How much does full time travel cost?

What most people want to know is: how much has a year of full time travelling cost us? It’s your lucky day as we look back over the past 12 months and break down exactly how much we’ve spent. This doesn’t take into account the purchase of the motorhome, initial insurance, van equipment (including our ebikes) and getting to Europe from Jersey via ferry (totalling approximately £29,000). We funded our travels by selling nearly everything we owned (our flat, car, motorbike, my businesses and anything we didn’t need to bring with us), by working extra jobs & hours for over a year and by working whilst we’re travelling (Callum is a freelance digital marketer).

‘Stevie’ in Belgium

2019 was a big year for us, deciding to leave everything we knew behind, buy a motorhome and travel Europe full time. It took us a few months to get into the travel life, figuring out how best to divide our budget between accommodation, food, fuel, fun and other expenses. Our budget was positively affected when we started wild camping which, of course, saved us lots on our accommodation expenses & gave us scope to spend that money elsewhere (doing fun things, going to attractions and eating out). Our budget changed as we visited different countries: some were more expensive but we drove more (Denmark, Norway & Sweden) and others were cheaper but we spent more on accommodation rather than wild camping (Albania & Croatia). Greece was a pretty much perfect 5 weeks for vanlife as we embraced wild camping, visiting natural wonders and also everything else was much cheaper: eating out, groceries and fuel.

A huge part of our budget in December (a month’s worth) went on ferries and accommodation over Christmas and New Year as went ventured to Malta to spend a month with friends and family and then we had extra expenses as we paid for activities and eating out with our friends and family, but for us, it was totally worth it for those memories and we would do it again! We decided to do as much as we could during this year, within our budget. Sometimes that means ‘splurging’ on fun times and cutting back on other expenses like a week of cheap pasta dinners so we can hang out with our friends.

2020 was a big year, not just for us but for the whole world, with covid-19 and that certainly affected our budget: reducing our fuel and van expenses drastically (because we were in lockdown for 3 months in Spain and then France) but increasing our accommodation and food budgets. Spain, like Greece, was one of our favourite places for van life and was great value for the money paid out per experience balance (a night out, free street carnival, tapas and sangria for €16.50 for the two of us!). After lockdown we had to adjust our budget again as we headed up to Scandinavia over the summer, stocking up on food supplies in Germany before we entered Denmark. Fuel in Scandinavia was REALLY expensive and we did a lot of driving so stocking up on cheaper food & the ability to wild camp & sustain ourselves certainly paid off.

On top of the world, Tronfjell, Norway

Our last couple of weeks of the year, in September, were a little more expensive as we celebrated with friends in Amsterdam, but again, that was definitely worth it. We could have cut down our budget in lots of places and there are certainly ways of living this life more cheaply, but we’re happy with how we have spent our budget this year; doing as much as we can, whilst we still travel freely (thanks Brexit & covid!!).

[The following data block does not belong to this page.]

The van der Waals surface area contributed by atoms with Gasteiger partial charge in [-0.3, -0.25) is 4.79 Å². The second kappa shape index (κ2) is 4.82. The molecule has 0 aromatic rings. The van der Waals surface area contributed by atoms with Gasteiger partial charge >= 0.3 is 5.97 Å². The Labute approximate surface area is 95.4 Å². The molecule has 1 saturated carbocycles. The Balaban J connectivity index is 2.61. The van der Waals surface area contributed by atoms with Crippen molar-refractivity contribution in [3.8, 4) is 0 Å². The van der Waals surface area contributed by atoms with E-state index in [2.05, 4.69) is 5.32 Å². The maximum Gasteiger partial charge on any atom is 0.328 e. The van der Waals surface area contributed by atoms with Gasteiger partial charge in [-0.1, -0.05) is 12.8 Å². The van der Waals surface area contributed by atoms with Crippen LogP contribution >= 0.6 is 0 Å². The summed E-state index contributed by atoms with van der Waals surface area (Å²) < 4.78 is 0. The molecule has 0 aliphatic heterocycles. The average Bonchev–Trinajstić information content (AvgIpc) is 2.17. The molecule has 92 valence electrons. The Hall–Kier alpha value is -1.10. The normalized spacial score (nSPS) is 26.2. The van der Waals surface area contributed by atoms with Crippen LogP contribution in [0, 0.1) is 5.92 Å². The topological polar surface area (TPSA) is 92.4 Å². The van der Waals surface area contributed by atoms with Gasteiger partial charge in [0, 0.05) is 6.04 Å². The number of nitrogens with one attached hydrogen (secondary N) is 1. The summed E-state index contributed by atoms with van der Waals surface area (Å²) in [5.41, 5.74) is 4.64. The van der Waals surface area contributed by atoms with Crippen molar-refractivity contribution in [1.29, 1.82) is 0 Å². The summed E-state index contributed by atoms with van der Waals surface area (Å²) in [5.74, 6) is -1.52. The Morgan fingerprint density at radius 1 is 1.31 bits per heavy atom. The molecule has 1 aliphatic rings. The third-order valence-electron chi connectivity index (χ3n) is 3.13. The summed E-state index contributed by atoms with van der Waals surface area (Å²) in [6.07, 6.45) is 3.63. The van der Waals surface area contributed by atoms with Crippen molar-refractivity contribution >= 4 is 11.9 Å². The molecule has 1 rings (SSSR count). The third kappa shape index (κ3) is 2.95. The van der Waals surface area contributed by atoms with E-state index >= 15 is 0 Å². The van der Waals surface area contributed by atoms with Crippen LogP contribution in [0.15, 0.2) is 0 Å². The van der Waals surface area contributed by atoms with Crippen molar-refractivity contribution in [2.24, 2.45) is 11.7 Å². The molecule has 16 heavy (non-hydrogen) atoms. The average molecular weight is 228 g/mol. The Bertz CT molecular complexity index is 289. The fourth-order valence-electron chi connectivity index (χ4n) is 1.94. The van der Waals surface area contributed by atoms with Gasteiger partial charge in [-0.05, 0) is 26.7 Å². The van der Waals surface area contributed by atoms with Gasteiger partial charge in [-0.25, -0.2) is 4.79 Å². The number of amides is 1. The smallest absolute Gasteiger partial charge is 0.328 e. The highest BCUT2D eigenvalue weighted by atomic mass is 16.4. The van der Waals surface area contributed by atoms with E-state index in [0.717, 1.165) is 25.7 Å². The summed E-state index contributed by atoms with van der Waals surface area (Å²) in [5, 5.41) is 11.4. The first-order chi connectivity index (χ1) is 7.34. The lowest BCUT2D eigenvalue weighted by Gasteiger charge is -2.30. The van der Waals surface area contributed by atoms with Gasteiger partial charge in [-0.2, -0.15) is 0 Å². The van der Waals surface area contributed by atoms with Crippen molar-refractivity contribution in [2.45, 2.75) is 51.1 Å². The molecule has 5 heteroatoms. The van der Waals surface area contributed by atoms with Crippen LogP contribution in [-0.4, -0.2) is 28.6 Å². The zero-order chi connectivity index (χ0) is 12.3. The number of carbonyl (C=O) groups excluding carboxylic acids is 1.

Since we have mainly be spending Euros that’s what our budget is in, all other currencies have been converted to Euros using the exchange rate of the time. We were initially looking at a budget of about €1,000 per month all in, for the both of us, but looking back we probably should have been a bit more realistic and planned for about €1,500 per month. Dividing our total yearly spend of €20,515.62 by 12 months we have an average monthly spend of €1,709.64. Bearing in mind that during our year of travelling we have visited 20 countries and driven over 15,000 miles. Our life in the motorhome is less than the cost of our monthly expenses living in our flat in Jersey with mortgage payments, electric, water, internet, gas, phone, service charges, groceries and fuel considered… but no holidays. You could certainly travel less, relax more and save lots more money. This is what worked for us and we’ll break it down for you.

All the numbers

Food was our biggest expense of the year at €6155.18, nearly double the second biggest cost, fuel. Food in our budget includes groceries, drinks, take aways and eating out, plus food for Theodore (basically anything we might buy at a restaurant, cafe or supermarket). An average of €512.93 a month does seem quite high and varies depending on where we are, what we’re doing and who we’re with. A big part of our ‘fun’ budget is eating out or going for a drink, especially when we are with friends so it’s kind of part of our ‘activities’ budget too, but counted in ‘food’. Our cheapest months for food were August and September when we were in Scandinavia and had bought food in Germany for those 6 weeks, hence the expensive food bill in July (and we found a ‘British Shop’ in Belgium where we stocked up on goodies from home). During lockdown (March, April and May) our food budget was still over €400 per month whilst nearly all our other bills (except accommodation) were €0. I do cook a lot from scratch & we waste very little, which does bring our food budget down from what it could be.

The giant cooked breakfast at ‘Yorkshire Pride’ in Benidorm

Fuel & Accommodation